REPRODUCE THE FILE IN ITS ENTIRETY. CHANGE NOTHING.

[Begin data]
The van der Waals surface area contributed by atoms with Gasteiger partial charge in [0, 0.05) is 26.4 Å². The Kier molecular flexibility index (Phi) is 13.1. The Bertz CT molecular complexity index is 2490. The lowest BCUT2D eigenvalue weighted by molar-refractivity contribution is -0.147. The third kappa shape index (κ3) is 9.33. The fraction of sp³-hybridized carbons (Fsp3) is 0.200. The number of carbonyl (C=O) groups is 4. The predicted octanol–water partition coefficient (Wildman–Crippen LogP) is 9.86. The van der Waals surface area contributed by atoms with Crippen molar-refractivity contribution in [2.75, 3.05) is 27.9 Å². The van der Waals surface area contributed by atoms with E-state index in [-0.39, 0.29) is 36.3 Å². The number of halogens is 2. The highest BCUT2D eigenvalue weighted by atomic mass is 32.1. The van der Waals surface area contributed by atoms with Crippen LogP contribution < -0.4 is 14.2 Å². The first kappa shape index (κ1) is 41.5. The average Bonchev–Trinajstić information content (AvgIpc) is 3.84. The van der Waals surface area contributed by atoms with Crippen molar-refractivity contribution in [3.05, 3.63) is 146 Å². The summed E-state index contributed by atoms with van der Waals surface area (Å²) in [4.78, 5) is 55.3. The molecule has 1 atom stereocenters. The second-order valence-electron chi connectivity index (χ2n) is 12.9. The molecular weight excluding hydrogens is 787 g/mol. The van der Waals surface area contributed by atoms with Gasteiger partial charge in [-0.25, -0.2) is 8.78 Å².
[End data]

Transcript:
The van der Waals surface area contributed by atoms with Gasteiger partial charge in [0, 0.05) is 26.4 Å². The Kier molecular flexibility index (Phi) is 13.1. The Bertz CT molecular complexity index is 2490. The lowest BCUT2D eigenvalue weighted by molar-refractivity contribution is -0.147. The third kappa shape index (κ3) is 9.33. The fraction of sp³-hybridized carbons (Fsp3) is 0.200. The number of carbonyl (C=O) groups is 4. The predicted octanol–water partition coefficient (Wildman–Crippen LogP) is 9.86. The van der Waals surface area contributed by atoms with Crippen molar-refractivity contribution in [2.75, 3.05) is 27.9 Å². The van der Waals surface area contributed by atoms with E-state index in [-0.39, 0.29) is 36.3 Å². The number of halogens is 2. The highest BCUT2D eigenvalue weighted by atomic mass is 32.1. The van der Waals surface area contributed by atoms with Crippen LogP contribution < -0.4 is 14.2 Å². The first kappa shape index (κ1) is 41.5. The average Bonchev–Trinajstić information content (AvgIpc) is 3.84. The van der Waals surface area contributed by atoms with Crippen molar-refractivity contribution in [3.05, 3.63) is 146 Å². The summed E-state index contributed by atoms with van der Waals surface area (Å²) in [4.78, 5) is 55.3. The molecule has 1 atom stereocenters. The second-order valence-electron chi connectivity index (χ2n) is 12.9. The molecular weight excluding hydrogens is 787 g/mol. The van der Waals surface area contributed by atoms with Gasteiger partial charge in [-0.25, -0.2) is 8.78 Å².